Richard Falk, Milbank Professor of International Law at Princeton University, came to St. Louis in 1981 as an expert witness for disarmament activists who were on trial for trespassing at General Dynamics, a weapons manufacturer headquartered there. In the courtroom, Falk argued eloquently for the Nuremberg principles, and for the relevance of international law in matters nuclear.
In exchange for his testimony, the renowned professor requested a breakfast meeting with a handful of activists who were working on various justice issues in local, national, and international contexts. He simply wanted to listen to our stories of campaigns won and lost, to inquire about motivations and the solidarity networks then emerging.
I was reminded of this occasion while reading Falk's latest contribution to world order studies, Explorations at the Edge of Time: The Prospects for World Order (Temple University Press, 1992, $39.95, cloth). Falk is interested in social change efforts because he sees them as prefiguring a different kind of world, one where human rights and human relations become the center of politics.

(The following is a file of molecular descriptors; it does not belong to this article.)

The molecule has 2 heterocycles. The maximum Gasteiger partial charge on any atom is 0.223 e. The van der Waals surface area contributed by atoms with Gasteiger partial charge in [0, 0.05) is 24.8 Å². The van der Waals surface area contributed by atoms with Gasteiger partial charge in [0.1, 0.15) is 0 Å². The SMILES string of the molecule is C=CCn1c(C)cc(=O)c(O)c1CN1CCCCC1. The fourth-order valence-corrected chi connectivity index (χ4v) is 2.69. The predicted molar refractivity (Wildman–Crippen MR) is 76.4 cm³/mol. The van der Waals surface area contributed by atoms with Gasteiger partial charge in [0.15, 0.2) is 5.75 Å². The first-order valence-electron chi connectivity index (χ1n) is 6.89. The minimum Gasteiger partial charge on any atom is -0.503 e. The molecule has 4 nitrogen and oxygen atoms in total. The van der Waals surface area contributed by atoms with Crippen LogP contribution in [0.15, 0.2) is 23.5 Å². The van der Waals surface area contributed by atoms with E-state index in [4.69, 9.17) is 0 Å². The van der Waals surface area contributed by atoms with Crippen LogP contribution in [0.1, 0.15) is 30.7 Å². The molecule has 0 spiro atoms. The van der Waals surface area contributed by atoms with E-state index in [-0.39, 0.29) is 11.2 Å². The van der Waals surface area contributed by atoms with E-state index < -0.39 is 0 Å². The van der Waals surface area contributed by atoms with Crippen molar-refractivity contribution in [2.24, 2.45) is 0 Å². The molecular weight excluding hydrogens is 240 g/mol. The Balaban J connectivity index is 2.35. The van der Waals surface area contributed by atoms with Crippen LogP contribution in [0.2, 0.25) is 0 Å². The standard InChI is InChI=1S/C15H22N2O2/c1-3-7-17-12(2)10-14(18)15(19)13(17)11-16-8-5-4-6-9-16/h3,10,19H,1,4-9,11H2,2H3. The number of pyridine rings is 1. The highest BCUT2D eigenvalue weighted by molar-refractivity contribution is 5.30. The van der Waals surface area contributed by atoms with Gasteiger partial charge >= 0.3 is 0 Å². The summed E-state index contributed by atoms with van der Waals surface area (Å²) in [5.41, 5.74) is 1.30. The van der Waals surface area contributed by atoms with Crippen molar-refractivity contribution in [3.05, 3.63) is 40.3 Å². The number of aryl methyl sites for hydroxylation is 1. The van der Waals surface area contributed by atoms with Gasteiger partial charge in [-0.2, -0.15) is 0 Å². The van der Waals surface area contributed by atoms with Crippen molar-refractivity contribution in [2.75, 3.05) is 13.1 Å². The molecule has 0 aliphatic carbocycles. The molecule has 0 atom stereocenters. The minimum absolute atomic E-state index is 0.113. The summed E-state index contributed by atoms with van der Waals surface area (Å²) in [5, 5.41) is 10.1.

Eschewing a Marxist conception of change that brings the proletariat to power through revolutionary violence, Falk argues that egalitarian social movements committed to feminism, nonviolence, and environmentalism are important for the significant differences they make in people's lives right here and now. Yet he also insists that today's social movements determine tomorrow. They are an indispensable training ground -- a model -- for a new social and political world order that is emerging.